MGM Resorts Says Macau’s Foreigner-Only Gaming Zone Plan Was a Clunker

Posted on: March 18, 2024, 07:42h. 

Last updated on: March 19, 2024, 10:32h.

Efforts to introduce foreigner-only gaming zones at Macau casinos have fallen flat with international gamblers, according to MGM Resorts CEO and president Bill Hornbuckle.

Bill Hornbuckle, MGM Resorts, Macau, foreigner-only, gaming zones
MGM CEO and President Bill Hornbuckle, above, says RFID systems are the best way to track the gambling habits of foreign tourists, and this is why Macau casino operators are adopting the technology. (Image: Bloomberg)

As first reported by Inside Asian Gaming, Hornbuckle said the experiment, which was encouraged by Macau’s government in December 2022, simply didn’t work. The MGM Resorts boss was speaking Friday at the JP Morgan Gaming, Lodging, Restaurant & Leisure Management Access Forum in Las Vegas.

The zoning system was part of Macau’s push to increase the number of foreign tourists in the gambling hub, as opposed to visitors from the Chinese mainland, Hong Kong, and Taiwan.

At the time, Macau was entering its first retendering process for casino licensees, which was an opportunity to overhaul its gaming regulations for the first time in 20 years.

‘They Didn’t Like It’

It was hoped the introduction of foreigner-only gaming zones would aid the implementation of a new tax system. Operators now receive a waiver of up to 5% of the 40% the government collects on gross gaming revenues for attracting a quota of foreign visitors.

Special gaming chips within the zones would allow auditors to track the amount of money being gambled by foreign visitors. That was the plan, at least.

Foreign visitors to Macau didn’t bite, according to Hornbuckle. The zones weren’t compulsory, meaning that overseas visitors could gamble on the main gaming floor if they wished. It was up to operators to encourage them to use the zones.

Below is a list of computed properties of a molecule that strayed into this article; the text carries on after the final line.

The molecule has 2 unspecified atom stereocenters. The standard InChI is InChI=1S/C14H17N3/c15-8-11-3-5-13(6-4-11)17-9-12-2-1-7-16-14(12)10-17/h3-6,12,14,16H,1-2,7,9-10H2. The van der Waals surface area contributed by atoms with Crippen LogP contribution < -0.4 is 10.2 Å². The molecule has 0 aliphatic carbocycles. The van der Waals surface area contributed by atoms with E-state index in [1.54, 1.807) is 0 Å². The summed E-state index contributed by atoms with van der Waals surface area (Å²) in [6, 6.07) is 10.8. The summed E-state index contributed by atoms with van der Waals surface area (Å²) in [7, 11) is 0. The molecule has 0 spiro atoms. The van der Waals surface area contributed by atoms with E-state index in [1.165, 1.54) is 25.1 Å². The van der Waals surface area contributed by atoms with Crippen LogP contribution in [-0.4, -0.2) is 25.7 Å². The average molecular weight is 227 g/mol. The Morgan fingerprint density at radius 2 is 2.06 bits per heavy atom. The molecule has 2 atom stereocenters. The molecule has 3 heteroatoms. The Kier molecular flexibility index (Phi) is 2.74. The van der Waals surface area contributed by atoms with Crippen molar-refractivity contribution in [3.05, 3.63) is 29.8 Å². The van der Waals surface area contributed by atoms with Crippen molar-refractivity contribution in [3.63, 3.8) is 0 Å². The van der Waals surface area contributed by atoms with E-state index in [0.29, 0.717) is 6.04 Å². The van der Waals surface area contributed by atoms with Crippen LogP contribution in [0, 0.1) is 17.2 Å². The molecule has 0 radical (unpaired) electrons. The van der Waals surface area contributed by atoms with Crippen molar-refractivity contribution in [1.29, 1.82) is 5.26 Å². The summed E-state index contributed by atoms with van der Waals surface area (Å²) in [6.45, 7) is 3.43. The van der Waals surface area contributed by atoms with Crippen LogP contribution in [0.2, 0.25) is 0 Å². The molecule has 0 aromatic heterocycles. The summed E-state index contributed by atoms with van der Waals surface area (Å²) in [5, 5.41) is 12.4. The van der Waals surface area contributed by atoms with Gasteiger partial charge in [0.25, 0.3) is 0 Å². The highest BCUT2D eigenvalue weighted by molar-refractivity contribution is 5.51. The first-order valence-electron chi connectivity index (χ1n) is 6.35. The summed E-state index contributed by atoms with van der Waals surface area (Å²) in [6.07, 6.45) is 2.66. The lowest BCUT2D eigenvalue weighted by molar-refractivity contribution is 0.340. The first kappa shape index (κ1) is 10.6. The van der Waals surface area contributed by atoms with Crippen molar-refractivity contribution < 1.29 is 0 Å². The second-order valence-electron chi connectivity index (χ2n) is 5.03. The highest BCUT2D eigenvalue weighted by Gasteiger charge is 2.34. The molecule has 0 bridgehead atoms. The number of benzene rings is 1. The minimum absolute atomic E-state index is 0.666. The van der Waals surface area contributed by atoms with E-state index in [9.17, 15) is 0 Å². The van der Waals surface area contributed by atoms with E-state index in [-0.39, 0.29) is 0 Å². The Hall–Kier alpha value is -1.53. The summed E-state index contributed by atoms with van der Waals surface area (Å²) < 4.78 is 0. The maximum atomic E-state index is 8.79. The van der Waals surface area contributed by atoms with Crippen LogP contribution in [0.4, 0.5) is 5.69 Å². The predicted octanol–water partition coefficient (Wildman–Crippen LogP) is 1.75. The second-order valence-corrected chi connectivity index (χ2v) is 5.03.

“When the new regs came out and the marketplace was asking for international business outside of Greater China … the only way to track that effectively, because it was a different tax bracket, was to put [foreign visitors] in independent private rooms. That means everyone from Thailand has to go over to a little room and gamble,” Hornbuckle explained.

“They didn’t like it,” he said, adding that no one wants to be “isolated and told where to go.”

RFID is the Answer

Hornbuckle said MGM’s decision to invest in radio-frequency identification (RFID) chip technology for its Macau properties meant that foreign players’ chips could still be tracked without the need to segregate players.

This is, in part, why Galaxy Entertainment and Melco Resorts & Entertainment have recently announced they intend to introduce RFID technology to their table games.

In prepandemic 2019, 91% of visitors to Macau were from mainland China, Hong Kong, and Taiwan. Just 3.58% of gaming revenues in the casino hub were estimated to have been generated by foreign tourists.

China’s government has long requested that Macau diversify its tourism sector by attracting foreign visitors and building more nongambling amenities. Operators were required to pledge billions toward this vision as a condition of their new licenses.